This summer, the Yurok people declared rights of personhood for the Klamath River—likely the first to do so for a river in North America. A concept previously restricted to humans (and corporations), “rights of personhood” means, most simply, that an individual or entity has rights, and they’re now being extended to nonhumans. The Yurok’s resolution, passed by their council in May, comes during another difficult season for the Klamath; over the past few years, low water flows have caused high rates of disease in salmon, and cancelled fishing seasons.
Focus on the big, structural issues that result in food waste, rather than exclusively blaming individual actions, say researchers.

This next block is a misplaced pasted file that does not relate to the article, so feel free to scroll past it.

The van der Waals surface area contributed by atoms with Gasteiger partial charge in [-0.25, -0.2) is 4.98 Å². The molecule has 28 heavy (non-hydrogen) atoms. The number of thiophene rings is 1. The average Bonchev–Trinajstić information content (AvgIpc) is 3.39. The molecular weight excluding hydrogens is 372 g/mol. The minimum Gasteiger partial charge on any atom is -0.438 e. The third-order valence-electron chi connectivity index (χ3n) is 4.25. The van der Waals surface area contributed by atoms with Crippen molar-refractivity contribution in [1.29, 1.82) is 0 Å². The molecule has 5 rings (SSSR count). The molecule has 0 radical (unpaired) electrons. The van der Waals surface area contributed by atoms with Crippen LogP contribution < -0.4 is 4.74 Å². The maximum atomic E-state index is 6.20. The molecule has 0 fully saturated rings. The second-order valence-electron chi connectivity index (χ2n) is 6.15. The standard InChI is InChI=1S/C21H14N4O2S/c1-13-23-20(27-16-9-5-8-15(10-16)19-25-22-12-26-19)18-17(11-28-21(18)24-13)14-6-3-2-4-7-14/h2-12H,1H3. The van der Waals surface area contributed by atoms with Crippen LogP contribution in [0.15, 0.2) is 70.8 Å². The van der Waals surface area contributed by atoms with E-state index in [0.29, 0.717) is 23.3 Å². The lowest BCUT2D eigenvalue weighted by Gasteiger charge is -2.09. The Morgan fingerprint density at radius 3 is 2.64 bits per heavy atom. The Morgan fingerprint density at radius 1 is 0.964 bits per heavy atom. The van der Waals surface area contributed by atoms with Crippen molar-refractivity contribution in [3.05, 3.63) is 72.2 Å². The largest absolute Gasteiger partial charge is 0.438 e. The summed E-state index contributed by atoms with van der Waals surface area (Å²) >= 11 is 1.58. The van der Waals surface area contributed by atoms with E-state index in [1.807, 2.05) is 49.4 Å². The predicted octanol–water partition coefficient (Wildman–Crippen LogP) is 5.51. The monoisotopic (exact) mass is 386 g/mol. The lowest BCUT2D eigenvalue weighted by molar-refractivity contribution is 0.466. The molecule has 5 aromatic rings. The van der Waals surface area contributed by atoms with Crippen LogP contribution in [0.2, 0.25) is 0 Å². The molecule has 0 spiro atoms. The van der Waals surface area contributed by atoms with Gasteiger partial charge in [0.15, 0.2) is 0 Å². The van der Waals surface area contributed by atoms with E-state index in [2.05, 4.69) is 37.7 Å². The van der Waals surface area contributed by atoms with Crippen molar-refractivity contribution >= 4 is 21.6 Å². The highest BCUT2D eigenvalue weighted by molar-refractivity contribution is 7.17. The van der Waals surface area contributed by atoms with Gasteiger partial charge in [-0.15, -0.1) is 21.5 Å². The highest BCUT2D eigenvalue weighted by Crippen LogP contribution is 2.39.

No one eats nearly one-third of all the food that is produced. By some estimates, we waste 30 million tons of food in the US and 1.3 billion metric tons worldwide every year. All this waste has huge economic, environmental, and social costs.
“When people hear those numbers, they think there’s an easy solution, that we should just stop wasting food,” says study leader Ned Spang, an assistant professor in the department of food science and technology at the University of California, Davis. “It’s not that easy. We’re just starting to scratch the surface in really understanding the dynamics of this complicated problem.”